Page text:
Opened to the public in 2012, the Neon Museum is home to more than 200 of arguably the city’s most famed artistic contribution – signs. Stroll the nearly two-acre campus that’s within walking distance to Fremont Street as you check out signs of all stripes. The entire outdoor museum (keep this in mind when you’re booking a tour and might want to try to avoid the heat) is an Instagram lover’s paradise, with a plethora of colorful signs at every turn. Tour day or night. Some signs flash. Some are iconic images of old Vegas – like the old Caesar’s Palace and Stardust signs – but the entire museum is a feast for the eyes and a place you could return to again and again without ever tiring.

 

Red Rock Canyon

Although just more than 16 miles from Las Vegas, scenic Red Rock Canyon (redrockcanyonlv.org) feels refreshingly removed from the frenetic energy of the city. If you’re short on time, pay a vehicle fee at the ranger’s station and take a 13-mile, one-way driving tour of this beautiful park. There are places to park so you can get out, admire the views and take photos before you press on to your next stop. Expect stunning red rock formations that change color in the sunlight coupled with the backdrop of green shrubs and sepia mountains. The area is quiet and a perfect place to relax and reflect. Sunset is an ideal time to snap memorable shots. Be mindful of the 35 mph speed limit. You never know when a jackrabbit or other wildlife will dart across the road. If you have more time, consider hiking, climbing, biking or even camping here. The park offers 26 different trails of varying lengths and degrees of difficulty. If you’re exercising, bring plenty of water and wear sunscreen before you head out.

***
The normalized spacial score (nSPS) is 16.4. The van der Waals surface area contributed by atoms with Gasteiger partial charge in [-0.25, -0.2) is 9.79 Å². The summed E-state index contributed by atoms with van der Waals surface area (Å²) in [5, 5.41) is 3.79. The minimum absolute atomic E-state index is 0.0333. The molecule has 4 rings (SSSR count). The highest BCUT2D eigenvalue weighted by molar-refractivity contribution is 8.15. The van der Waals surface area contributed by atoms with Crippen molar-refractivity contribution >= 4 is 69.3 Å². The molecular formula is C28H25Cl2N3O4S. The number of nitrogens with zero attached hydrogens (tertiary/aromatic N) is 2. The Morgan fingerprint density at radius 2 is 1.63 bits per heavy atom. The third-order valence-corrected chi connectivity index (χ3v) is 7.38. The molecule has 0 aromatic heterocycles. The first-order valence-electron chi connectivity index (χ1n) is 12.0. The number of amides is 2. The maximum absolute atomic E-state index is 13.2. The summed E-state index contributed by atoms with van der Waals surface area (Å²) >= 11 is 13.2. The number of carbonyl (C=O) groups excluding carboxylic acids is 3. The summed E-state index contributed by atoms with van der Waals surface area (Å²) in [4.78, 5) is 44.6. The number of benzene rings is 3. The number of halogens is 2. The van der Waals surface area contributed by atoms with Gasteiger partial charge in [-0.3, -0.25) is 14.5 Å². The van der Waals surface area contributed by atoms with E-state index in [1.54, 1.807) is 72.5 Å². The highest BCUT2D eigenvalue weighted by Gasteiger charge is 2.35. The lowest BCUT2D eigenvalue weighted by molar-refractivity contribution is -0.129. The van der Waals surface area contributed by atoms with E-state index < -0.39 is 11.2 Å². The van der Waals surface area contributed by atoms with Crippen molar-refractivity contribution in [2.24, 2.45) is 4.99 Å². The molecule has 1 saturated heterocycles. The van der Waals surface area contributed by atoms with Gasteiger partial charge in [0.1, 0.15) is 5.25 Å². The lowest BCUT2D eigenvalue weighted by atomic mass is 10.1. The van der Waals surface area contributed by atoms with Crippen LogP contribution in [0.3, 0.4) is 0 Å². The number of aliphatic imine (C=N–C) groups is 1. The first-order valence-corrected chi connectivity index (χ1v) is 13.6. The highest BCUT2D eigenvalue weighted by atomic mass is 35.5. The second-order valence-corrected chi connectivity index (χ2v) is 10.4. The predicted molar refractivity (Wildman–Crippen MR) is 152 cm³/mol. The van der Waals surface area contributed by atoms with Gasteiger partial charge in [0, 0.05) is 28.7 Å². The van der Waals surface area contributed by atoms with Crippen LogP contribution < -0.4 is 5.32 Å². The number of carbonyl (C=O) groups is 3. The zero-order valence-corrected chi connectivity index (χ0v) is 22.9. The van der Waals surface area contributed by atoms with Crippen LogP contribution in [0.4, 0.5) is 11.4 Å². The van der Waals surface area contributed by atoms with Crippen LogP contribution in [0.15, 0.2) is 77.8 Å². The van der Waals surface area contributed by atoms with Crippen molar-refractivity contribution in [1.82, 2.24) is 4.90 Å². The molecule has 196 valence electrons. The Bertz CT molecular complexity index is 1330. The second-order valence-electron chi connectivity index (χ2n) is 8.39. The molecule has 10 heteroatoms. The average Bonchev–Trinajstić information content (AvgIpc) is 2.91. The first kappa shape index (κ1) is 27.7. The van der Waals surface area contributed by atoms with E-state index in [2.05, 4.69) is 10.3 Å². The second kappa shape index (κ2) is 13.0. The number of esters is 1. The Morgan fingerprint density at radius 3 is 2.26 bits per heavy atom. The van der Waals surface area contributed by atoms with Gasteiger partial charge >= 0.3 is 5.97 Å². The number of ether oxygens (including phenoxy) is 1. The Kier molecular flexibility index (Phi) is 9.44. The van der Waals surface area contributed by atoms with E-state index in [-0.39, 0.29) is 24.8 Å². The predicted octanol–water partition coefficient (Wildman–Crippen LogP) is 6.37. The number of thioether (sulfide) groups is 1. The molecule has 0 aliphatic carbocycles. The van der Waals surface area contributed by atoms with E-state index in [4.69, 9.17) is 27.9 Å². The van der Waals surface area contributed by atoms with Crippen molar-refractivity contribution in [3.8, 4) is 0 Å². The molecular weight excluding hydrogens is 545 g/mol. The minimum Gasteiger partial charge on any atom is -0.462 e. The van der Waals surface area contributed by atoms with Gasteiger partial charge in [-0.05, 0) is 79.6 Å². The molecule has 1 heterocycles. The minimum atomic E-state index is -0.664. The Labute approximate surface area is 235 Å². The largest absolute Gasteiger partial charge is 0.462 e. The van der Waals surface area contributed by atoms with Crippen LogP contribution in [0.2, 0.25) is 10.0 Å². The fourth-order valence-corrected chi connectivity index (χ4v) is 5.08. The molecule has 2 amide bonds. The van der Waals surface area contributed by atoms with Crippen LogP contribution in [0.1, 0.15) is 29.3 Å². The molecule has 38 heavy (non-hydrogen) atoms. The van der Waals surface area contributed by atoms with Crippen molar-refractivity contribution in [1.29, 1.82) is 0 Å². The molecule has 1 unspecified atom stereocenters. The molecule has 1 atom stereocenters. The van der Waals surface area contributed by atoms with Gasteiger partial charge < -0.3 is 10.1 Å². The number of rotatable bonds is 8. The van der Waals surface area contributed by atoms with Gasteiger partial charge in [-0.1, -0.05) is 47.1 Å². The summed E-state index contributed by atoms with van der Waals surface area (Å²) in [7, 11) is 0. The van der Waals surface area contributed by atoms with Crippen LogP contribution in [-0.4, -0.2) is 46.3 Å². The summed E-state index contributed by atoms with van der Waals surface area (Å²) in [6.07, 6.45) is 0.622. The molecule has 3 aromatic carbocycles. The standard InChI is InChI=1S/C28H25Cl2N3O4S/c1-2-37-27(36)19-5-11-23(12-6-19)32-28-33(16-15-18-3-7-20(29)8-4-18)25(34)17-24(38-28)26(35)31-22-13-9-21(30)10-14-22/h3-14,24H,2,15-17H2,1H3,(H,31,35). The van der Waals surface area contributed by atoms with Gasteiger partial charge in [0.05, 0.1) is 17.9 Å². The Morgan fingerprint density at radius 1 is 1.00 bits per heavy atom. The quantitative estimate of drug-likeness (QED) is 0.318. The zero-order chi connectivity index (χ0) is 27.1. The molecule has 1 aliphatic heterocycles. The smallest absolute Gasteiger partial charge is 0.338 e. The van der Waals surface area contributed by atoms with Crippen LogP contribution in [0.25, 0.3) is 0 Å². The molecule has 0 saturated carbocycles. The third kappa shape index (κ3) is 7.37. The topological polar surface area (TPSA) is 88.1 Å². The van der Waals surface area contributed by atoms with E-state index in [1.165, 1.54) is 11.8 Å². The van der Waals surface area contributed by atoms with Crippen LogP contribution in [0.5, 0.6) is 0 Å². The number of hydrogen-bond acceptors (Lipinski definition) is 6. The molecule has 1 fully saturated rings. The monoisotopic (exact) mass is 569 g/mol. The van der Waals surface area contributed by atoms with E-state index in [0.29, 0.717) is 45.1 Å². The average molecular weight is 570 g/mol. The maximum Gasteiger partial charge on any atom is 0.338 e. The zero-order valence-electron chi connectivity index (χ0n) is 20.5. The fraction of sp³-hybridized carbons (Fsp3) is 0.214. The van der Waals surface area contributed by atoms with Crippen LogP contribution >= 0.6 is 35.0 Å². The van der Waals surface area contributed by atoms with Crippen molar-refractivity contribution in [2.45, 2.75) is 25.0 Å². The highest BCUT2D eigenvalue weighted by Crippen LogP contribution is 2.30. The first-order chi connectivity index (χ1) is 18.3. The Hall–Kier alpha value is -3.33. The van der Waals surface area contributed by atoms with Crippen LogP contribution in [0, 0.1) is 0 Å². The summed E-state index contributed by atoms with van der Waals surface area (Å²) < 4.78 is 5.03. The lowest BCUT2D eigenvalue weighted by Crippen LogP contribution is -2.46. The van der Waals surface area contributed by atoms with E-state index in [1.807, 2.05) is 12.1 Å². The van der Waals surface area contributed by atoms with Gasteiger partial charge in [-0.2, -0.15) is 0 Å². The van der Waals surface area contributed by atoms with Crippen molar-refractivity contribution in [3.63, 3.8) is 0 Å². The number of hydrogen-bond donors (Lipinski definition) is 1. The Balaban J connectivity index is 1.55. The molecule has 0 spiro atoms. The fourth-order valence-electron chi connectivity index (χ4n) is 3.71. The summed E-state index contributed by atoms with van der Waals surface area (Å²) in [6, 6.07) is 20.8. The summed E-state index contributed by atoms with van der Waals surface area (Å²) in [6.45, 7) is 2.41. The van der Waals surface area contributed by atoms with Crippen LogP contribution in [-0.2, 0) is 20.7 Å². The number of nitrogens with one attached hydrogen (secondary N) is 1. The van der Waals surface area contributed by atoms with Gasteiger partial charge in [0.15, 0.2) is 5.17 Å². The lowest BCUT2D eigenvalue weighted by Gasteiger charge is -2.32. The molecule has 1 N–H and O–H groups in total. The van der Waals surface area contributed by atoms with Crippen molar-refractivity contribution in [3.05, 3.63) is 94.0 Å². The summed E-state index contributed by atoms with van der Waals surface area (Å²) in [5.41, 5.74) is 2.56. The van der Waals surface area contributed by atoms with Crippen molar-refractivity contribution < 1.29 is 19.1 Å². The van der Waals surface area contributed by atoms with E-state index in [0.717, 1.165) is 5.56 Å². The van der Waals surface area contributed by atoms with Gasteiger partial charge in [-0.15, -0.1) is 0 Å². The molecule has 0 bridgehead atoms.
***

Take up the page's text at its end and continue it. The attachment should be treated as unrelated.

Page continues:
Seven Magic Mountains

Seven Magic Mountains (sevenmagicmountains.com) is a public art installation by Swiss artist Ugo Rondinone featuring colorful stacks of pink, blue, yellow and green boulders more than 30 feet high. Located about ten miles south of Las Vegas off I-15, this eye-catching exhibit makes for a photo-worthy opportunity with the colorful, striking boulders providing a stark contrast to the Nevada desert surroundings. See this installation as soon as you can. It’s only promised to remain standing until the end of 2018.

Where to Eat

Locals love to dine at I Love Sushi (ilovesushi.restaurantsnapshot.com), and it’s not hard to see why. This surprisingly sleek sushi bar located in a strip mall in Henderson – about 16 miles from Las Vegas – slings tasty Japanese food. The U-shaped sushi bar is where chefs work their magic and diners can watch in the lively dining room. Waitresses wear kimonos. Service is speedy. And specialty rolls are the stars of this restaurant’s extensive menu. Diners can feast on offerings ranging from complex rolls like Sean’s Special – spicy soft shell crab, spicy tuna, cucumber, masago, and cream cheese topped with yellowtail and avocado with brown and eel sauce – to simpler options like The Crunch Roll with tempura shrimp, cucumber and avocado, topped with crunch and eel sauce.

If seafood isn’t your thing, stroll into Park on Freemont (parkonfreemont.com) for a menu of artisanal hamburgers, sandwiches and comfort food that includes “Garbage Fries” slathered in cheese and vegetables and topped with a sunny side-up egg; mac and cheese balls; and eggplant lettuce cups. The atmosphere is lively, especially on the whimsical garden patio illuminated by candles and torches.

These restaurants – like other non-Strip Las Vegas attractions – prove to be worthy of visitors’ time and money. And although main attractions are hard to resist, it can never hurt to venture off the beaten path. You never know what you’ll find.